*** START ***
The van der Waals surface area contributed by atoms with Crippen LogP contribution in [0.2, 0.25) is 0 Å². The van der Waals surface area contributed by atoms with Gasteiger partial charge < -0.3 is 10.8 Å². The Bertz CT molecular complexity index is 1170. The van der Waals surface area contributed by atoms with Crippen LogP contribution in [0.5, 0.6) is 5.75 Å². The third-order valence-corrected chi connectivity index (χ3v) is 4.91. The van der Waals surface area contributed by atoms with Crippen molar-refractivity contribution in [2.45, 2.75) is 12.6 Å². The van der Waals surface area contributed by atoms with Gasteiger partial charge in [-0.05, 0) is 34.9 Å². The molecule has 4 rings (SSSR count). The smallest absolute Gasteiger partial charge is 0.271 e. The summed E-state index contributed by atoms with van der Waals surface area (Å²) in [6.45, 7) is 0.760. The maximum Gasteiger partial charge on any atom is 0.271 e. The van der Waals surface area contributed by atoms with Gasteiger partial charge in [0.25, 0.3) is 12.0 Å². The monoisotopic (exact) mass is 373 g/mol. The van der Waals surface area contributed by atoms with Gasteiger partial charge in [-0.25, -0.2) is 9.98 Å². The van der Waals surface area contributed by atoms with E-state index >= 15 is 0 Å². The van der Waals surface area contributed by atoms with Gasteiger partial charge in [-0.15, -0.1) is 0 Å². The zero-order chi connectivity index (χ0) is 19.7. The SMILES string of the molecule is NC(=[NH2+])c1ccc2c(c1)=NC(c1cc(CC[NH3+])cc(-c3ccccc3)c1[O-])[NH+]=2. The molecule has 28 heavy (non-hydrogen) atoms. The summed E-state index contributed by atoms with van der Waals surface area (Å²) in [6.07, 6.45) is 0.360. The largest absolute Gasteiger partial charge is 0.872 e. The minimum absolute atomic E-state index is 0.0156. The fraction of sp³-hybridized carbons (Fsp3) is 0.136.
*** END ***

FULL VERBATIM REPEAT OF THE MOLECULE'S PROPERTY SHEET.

The van der Waals surface area contributed by atoms with Crippen LogP contribution in [0.2, 0.25) is 0 Å². The van der Waals surface area contributed by atoms with Gasteiger partial charge < -0.3 is 10.8 Å². The Bertz CT molecular complexity index is 1170. The van der Waals surface area contributed by atoms with Crippen LogP contribution in [0.5, 0.6) is 5.75 Å². The third-order valence-corrected chi connectivity index (χ3v) is 4.91. The van der Waals surface area contributed by atoms with Crippen molar-refractivity contribution in [2.45, 2.75) is 12.6 Å². The van der Waals surface area contributed by atoms with Gasteiger partial charge in [-0.05, 0) is 34.9 Å². The molecule has 4 rings (SSSR count). The smallest absolute Gasteiger partial charge is 0.271 e. The summed E-state index contributed by atoms with van der Waals surface area (Å²) in [6.45, 7) is 0.760. The maximum Gasteiger partial charge on any atom is 0.271 e. The van der Waals surface area contributed by atoms with Gasteiger partial charge in [0.25, 0.3) is 12.0 Å². The monoisotopic (exact) mass is 373 g/mol. The van der Waals surface area contributed by atoms with Gasteiger partial charge in [-0.25, -0.2) is 9.98 Å². The van der Waals surface area contributed by atoms with E-state index >= 15 is 0 Å². The van der Waals surface area contributed by atoms with Gasteiger partial charge in [-0.15, -0.1) is 0 Å². The zero-order chi connectivity index (χ0) is 19.7. The SMILES string of the molecule is NC(=[NH2+])c1ccc2c(c1)=NC(c1cc(CC[NH3+])cc(-c3ccccc3)c1[O-])[NH+]=2. The molecule has 28 heavy (non-hydrogen) atoms. The summed E-state index contributed by atoms with van der Waals surface area (Å²) in [6.07, 6.45) is 0.360. The largest absolute Gasteiger partial charge is 0.872 e. The minimum absolute atomic E-state index is 0.0156. The fraction of sp³-hybridized carbons (Fsp3) is 0.136.